In Part 1 of this series, we explored the three most important questions to ask before you start looking at specific document management or enterprise content management (ECM) systems. In Part 2, we took a look at some specific functional, technical and service requirements to consider.

Ensure your ECM vendor stays in business

Make sure the ECM vendor you choose won’t be facing an early “sunset”.

Now that you have a good sense of your requirements for document management or ECM, it’s important to consider vendor viability. After all, you don’t want to purchase a new document management or ECM system only to have your vendor get acquired and your product ushered to an early “sunset.”

There are a few obvious questions you need to ask potential vendors before you purchase a new document management or ECM system, including:

  • How long has the vendor been in the business of developing and supporting document management or ECM software?
  • How many new organizations have contracted with the vendor for document management or ECM software in the past two years?
  • Can the vendor provide information (such as financial statements) that shows the stability and financial strength of the company?

Beyond these obvious questions, there are two other issues to consider when selecting a document management or ECM system with an eye to avoiding problems in the event of an acquisition: data and expertise.

Open vs. closed file formats

Open vs. Closed File Formats Information governance rules have changed over time and will continue to evolve. For example, twenty years ago, no one would have imagined that Microsoft Word would have long ago displaced Word Perfect as the ascendant word processing format. Choosing a file format controlled by a single vendor runs contrary to the principles of long-term preservation and archival because there is no guarantee that the format will be supported in the years to come.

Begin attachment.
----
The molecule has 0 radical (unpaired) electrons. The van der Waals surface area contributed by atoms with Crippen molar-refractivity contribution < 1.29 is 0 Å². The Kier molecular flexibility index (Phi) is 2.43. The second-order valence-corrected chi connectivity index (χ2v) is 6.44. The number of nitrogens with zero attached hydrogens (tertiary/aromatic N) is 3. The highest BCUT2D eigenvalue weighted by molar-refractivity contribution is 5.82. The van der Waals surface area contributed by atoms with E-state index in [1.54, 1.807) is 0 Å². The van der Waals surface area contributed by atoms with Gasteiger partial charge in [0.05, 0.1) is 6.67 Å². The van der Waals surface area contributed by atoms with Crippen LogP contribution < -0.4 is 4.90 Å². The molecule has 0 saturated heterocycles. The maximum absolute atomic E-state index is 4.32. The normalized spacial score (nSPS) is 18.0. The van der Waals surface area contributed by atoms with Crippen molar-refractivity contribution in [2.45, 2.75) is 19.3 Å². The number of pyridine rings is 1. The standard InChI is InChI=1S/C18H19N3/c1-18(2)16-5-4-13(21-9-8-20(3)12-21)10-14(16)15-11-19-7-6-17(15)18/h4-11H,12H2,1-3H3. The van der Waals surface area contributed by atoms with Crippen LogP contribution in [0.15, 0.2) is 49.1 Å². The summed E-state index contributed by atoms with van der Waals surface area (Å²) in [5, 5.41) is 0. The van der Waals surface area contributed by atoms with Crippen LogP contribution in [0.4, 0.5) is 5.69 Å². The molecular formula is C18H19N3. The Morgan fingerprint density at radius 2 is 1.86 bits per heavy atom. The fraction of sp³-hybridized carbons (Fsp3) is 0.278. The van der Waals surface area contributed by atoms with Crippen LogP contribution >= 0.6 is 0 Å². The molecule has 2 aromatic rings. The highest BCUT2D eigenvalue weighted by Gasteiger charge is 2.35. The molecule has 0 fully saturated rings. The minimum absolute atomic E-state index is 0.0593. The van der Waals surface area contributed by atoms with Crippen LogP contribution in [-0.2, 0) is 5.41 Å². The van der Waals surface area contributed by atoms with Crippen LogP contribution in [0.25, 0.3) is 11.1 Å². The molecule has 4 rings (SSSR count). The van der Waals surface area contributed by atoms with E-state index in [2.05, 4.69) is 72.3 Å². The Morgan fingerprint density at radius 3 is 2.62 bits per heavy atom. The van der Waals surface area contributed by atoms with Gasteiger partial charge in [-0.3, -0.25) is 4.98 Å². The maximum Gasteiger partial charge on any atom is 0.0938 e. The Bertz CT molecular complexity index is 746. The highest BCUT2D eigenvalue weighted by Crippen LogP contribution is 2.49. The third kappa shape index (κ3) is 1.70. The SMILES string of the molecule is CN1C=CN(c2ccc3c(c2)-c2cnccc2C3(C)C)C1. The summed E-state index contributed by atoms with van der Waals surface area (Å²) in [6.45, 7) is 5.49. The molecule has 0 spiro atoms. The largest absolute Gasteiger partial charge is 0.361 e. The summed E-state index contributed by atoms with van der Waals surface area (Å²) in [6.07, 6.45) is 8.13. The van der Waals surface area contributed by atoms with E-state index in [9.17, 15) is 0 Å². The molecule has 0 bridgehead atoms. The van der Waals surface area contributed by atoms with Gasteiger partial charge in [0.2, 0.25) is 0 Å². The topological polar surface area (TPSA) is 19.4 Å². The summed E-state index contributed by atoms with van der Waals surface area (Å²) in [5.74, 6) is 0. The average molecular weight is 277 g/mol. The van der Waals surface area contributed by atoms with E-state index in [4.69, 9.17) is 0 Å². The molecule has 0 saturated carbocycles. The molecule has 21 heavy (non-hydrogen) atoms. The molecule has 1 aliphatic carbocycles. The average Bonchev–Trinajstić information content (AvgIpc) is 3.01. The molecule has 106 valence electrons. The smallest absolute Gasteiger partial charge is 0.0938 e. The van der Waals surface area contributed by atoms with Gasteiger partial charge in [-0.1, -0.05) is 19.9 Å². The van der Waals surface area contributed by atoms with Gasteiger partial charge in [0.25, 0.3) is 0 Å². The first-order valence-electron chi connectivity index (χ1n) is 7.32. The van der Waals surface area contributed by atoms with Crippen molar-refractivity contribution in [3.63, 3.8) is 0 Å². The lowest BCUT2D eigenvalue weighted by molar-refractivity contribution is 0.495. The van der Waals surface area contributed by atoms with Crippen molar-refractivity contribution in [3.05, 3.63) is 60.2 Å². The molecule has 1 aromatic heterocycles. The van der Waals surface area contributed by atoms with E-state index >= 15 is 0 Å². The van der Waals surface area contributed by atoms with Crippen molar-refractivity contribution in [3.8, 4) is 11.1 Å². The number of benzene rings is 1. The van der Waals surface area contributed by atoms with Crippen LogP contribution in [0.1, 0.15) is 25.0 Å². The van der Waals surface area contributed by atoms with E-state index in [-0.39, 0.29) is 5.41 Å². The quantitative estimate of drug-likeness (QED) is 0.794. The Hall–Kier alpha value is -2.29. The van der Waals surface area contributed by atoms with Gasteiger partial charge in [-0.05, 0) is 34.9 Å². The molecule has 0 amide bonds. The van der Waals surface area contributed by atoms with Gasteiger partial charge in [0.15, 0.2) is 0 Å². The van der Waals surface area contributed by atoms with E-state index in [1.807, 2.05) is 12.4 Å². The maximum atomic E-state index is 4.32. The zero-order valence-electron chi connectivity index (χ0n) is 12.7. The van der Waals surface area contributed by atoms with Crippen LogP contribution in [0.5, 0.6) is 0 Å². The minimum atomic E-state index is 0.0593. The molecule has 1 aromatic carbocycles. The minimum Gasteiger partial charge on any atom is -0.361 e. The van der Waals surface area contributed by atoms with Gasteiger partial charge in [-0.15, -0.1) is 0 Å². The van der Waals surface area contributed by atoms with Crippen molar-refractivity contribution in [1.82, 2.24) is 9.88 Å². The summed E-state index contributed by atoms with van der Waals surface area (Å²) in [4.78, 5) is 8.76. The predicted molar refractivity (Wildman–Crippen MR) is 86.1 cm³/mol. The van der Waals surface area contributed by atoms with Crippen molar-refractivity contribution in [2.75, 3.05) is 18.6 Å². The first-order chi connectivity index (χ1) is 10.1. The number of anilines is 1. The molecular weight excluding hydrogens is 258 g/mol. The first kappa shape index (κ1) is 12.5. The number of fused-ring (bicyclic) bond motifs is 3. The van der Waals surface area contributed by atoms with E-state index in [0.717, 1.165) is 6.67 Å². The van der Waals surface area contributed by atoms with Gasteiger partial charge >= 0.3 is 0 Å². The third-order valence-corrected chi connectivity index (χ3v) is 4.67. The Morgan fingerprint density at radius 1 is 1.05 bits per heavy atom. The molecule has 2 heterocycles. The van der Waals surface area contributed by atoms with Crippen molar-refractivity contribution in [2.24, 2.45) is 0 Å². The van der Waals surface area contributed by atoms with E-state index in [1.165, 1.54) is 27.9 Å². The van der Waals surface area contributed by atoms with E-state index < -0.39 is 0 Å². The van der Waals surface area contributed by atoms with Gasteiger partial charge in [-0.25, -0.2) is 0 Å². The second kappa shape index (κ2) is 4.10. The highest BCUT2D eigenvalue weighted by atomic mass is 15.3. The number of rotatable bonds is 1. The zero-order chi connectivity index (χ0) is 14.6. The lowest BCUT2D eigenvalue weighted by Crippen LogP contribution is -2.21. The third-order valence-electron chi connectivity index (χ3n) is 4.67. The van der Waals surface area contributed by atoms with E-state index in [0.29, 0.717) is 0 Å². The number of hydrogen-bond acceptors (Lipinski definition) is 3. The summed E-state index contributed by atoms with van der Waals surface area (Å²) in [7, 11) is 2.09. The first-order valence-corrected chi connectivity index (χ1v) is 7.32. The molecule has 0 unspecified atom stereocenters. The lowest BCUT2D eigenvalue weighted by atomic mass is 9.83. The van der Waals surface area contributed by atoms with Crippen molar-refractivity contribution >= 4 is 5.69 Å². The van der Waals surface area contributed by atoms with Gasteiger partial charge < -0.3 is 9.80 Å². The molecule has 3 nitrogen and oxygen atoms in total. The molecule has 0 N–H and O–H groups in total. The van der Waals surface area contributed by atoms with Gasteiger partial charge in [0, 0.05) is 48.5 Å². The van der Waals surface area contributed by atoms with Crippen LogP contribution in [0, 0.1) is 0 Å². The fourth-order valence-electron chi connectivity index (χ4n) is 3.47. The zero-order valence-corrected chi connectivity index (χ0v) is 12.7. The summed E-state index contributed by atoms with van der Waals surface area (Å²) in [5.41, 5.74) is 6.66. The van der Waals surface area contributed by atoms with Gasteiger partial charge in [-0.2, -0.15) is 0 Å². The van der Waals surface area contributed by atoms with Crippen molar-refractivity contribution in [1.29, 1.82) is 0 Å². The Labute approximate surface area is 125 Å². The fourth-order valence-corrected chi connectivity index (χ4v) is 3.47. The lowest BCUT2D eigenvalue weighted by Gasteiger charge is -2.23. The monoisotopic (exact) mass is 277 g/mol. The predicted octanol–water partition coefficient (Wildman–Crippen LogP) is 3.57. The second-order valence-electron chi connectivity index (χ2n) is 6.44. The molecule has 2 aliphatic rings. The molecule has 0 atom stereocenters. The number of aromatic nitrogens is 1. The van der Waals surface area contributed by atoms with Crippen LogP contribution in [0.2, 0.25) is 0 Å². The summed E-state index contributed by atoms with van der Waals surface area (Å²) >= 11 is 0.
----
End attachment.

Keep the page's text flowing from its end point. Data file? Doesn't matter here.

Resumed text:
The TIFF file format is proven and accepted as the preferred digital archival format around the world because it is an open standard. There are a variety of freely available TIFF viewers available and every computer can natively view TIFF files. Scanning documents as TIFF images and extracting their contents as ASCII text is the only way to maintain “eye readability” in a digital format. In addition, there is a large development community creating tools for open standards such as TIFF, spurring innovation.

Choosing a document management or ECM system that uses an open file format such as TIFF ensures that system performance is continuously enhanced by advances in hardware, software and communication technologies. Selecting a closed format hampers your organization’s ability to respond quickly in the face of M&A by migrating its data from one system to another.

In-house vs. outside expertise

The strong demand for document management and ECM systems has created a bottleneck of available talent, driving up prices and limiting the availability of qualified programmers, analysts and consultants. In order to put scarce resources to best use, it’s important to focus outside ECM expertise on core planning and architecture guidance rather than configuration, administration and deployment.

Enterprise Content Management ConsultingSeek out ECM tools that support administrative tiers facilitating the delegation of responsibilities and configuration. To determine the amount of training needed to configure and administer the system, check administrative consoles, preview documentation and browse support resources and community forums. To streamline deployment, train appropriate personnel within your organization to deploy and configure the majority of your system.

This approach of training trustees and local administrators is a cost-effective way to increase your organization’s ability to adapt as changes occur both within your own organization and in the document management/ECM landscape.

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Document Management: Buyer's Guide

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